Welcome to Day 20 of the 30-Day Financial Wellness Challenge.
Each day will comprise of financial exercises, some short and others a bit longer, to help you become financially fit. The goal is to tackle different aspects of personal finances one day at a time.
After the 30 days, you’ll have a stronger understanding of your financial health and an action plan to improve your financial wellbeing. Review Day 19: Financial Goals.
After completing Day 19 of Phase 3, you’ve identified value-added goals. We’re now in Phase 4 of the challenge addressing the tactics to achieve your goals.
In the Planning Phase, you’ll learn the following:
|Save More||Increase your savings and cash ratio|
|Spend Less||Prioritize expenses and improve cash flow|
|Pay off Debt||Lower your debt-to-income ratio|
|Start Investing||Invest to grow net worth|
|Retirement Savings||Secure your future|
|Budget Better||Putting it all together|
On day 20, you’ll learn how to save more.
During the financial health checkup, you calculated your savings rate and your cash ratio. I want you to reflect back on those two financial health numbers. What were your results? Do you feel secure and confident? Did your numbers help you identify savings opportunities?
You may have identified a number of savings goals. So you might be wondering where to start? Let me introduce you to the purposeful savings plan.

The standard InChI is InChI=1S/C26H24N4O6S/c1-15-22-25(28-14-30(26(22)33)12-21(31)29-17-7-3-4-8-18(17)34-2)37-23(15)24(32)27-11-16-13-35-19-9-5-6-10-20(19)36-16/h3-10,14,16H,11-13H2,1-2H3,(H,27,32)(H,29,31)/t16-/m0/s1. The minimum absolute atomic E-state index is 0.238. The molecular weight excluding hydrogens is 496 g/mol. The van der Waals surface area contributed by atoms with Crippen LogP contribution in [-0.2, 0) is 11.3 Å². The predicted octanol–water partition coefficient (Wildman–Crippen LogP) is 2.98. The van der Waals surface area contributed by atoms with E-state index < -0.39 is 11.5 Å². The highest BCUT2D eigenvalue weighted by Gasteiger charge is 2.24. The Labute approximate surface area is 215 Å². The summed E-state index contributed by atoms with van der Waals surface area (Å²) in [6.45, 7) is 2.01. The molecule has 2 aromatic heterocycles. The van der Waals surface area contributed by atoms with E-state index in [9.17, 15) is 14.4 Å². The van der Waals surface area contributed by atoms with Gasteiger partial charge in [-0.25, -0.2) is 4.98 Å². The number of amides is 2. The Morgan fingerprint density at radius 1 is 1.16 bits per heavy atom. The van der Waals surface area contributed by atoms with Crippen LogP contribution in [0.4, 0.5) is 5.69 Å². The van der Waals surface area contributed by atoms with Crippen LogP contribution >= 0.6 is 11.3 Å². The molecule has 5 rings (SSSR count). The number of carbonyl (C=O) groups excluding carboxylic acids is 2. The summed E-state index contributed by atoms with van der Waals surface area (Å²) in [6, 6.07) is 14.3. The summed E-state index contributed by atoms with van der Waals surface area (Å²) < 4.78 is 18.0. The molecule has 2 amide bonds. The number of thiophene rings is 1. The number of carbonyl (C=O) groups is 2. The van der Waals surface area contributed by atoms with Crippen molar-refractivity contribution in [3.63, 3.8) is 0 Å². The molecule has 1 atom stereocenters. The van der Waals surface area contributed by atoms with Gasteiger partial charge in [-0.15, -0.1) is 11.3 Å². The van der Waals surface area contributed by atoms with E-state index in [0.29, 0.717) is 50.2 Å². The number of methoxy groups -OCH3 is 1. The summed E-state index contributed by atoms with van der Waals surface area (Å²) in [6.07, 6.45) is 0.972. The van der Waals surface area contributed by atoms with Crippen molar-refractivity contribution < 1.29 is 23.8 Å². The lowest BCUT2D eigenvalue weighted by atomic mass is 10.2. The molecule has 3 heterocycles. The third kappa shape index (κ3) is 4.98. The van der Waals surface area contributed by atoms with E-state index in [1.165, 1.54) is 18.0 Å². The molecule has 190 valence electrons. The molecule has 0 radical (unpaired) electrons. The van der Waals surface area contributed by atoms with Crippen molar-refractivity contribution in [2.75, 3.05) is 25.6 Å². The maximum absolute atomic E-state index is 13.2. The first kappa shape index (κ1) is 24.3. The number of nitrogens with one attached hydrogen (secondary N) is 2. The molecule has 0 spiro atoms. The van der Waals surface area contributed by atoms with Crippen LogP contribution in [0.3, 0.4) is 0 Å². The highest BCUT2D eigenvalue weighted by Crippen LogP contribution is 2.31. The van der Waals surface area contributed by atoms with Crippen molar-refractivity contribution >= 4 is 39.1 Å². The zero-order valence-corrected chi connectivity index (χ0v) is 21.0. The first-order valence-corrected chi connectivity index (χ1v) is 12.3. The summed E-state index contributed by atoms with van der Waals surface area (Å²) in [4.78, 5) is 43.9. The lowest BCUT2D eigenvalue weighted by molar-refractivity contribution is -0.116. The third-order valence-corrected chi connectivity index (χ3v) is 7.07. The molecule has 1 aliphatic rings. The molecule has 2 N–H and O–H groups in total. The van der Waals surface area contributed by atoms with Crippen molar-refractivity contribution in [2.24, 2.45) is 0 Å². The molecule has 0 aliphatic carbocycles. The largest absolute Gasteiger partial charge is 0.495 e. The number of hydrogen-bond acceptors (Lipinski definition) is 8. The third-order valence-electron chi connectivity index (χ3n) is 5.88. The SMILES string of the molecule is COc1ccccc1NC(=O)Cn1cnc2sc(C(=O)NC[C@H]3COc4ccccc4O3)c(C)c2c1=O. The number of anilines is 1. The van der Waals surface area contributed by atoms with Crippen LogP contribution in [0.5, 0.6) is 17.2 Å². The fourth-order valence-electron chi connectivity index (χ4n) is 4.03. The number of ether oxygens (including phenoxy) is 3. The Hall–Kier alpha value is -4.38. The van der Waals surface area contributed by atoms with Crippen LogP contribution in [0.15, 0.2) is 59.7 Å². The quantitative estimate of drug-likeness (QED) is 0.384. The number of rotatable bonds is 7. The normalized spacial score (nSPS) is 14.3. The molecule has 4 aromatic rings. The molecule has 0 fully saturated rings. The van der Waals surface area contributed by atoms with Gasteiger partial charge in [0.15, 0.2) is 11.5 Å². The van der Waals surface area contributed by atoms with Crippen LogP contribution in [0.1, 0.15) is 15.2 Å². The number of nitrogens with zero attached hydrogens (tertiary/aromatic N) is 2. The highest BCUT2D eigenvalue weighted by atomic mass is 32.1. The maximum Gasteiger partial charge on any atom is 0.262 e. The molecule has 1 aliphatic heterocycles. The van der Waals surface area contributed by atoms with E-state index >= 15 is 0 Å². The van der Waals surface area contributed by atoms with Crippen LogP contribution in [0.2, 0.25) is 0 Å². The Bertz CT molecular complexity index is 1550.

Save More with the Purposeful Savings Plan
With the purposeful savings plan, you save for emergencies and for your short-, mid- and long-term goals identified on Day 19.
This savings plan is about being specific on how your money will be used to achieve your mission. The plan has four distinct savings goals to consider:
- Rainy day fund is a type of emergency savings account. It helps you cover expenses related to unforeseen events. I suggest having the equivalent of your auto insurance deductible. For example, if your auto insurance deductible is $500, have $500 in your rainy day fund. After using the money to cover expenses, make sure to replenish the fund.
- Opportunity fund is another type of emergency savings account. The fund helps you cover basic living expenses if you lose your job, hours are reduced, or your sick, disabled, or hospitalized for a period of time. It’s called an opportunity fund because you regain back the time you once spent at work to deal with your situation.
- Experience fund is two-weeks of salary to cover expenses related to vacations or long weekends. You need time away from work where you can disconnect and recharge.
- Freedom fund is a savings account I recommend for everyone. The goal is to save enough money to cover your living expenses for an entire year. Freedom is the opportunity to leave a job to explore new interests or take a sabbatical to spend with loved ones.
Day 20 Assignment
Let’s get you started on how to save more.
Don’t have a savings account? Open your first savings account. Find a savings account on the financial marketplace or open new savings account with your existing financial institution.
- Start your Purposeful Savings Plan